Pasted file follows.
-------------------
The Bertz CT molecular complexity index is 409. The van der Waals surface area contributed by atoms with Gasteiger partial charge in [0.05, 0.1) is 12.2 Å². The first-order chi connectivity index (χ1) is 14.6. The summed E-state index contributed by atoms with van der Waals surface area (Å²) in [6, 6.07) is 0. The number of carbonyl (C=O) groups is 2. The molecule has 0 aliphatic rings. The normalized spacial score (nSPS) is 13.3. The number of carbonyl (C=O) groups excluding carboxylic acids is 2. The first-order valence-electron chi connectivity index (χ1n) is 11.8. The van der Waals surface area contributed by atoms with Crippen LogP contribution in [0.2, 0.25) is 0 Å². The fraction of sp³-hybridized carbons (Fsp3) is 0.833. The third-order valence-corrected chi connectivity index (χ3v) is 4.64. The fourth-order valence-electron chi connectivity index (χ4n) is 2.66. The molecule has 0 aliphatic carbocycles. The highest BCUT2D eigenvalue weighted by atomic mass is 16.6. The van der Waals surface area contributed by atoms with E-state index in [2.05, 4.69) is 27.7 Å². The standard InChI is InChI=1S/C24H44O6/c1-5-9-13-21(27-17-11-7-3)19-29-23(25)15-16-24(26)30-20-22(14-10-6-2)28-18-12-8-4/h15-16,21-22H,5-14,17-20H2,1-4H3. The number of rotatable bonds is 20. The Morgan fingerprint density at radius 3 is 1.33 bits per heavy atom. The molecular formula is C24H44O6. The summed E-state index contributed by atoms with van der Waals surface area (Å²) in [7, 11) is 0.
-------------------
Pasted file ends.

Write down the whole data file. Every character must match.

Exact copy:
The Bertz CT molecular complexity index is 409. The van der Waals surface area contributed by atoms with Gasteiger partial charge in [0.05, 0.1) is 12.2 Å². The first-order chi connectivity index (χ1) is 14.6. The summed E-state index contributed by atoms with van der Waals surface area (Å²) in [6, 6.07) is 0. The number of carbonyl (C=O) groups is 2. The molecule has 0 aliphatic rings. The normalized spacial score (nSPS) is 13.3. The number of carbonyl (C=O) groups excluding carboxylic acids is 2. The first-order valence-electron chi connectivity index (χ1n) is 11.8. The van der Waals surface area contributed by atoms with Crippen LogP contribution in [0.2, 0.25) is 0 Å². The fraction of sp³-hybridized carbons (Fsp3) is 0.833. The third-order valence-corrected chi connectivity index (χ3v) is 4.64. The fourth-order valence-electron chi connectivity index (χ4n) is 2.66. The molecule has 0 aliphatic carbocycles. The highest BCUT2D eigenvalue weighted by atomic mass is 16.6. The van der Waals surface area contributed by atoms with E-state index in [2.05, 4.69) is 27.7 Å². The standard InChI is InChI=1S/C24H44O6/c1-5-9-13-21(27-17-11-7-3)19-29-23(25)15-16-24(26)30-20-22(14-10-6-2)28-18-12-8-4/h15-16,21-22H,5-14,17-20H2,1-4H3. The number of rotatable bonds is 20. The Morgan fingerprint density at radius 3 is 1.33 bits per heavy atom. The molecular formula is C24H44O6. The summed E-state index contributed by atoms with van der Waals surface area (Å²) in [7, 11) is 0.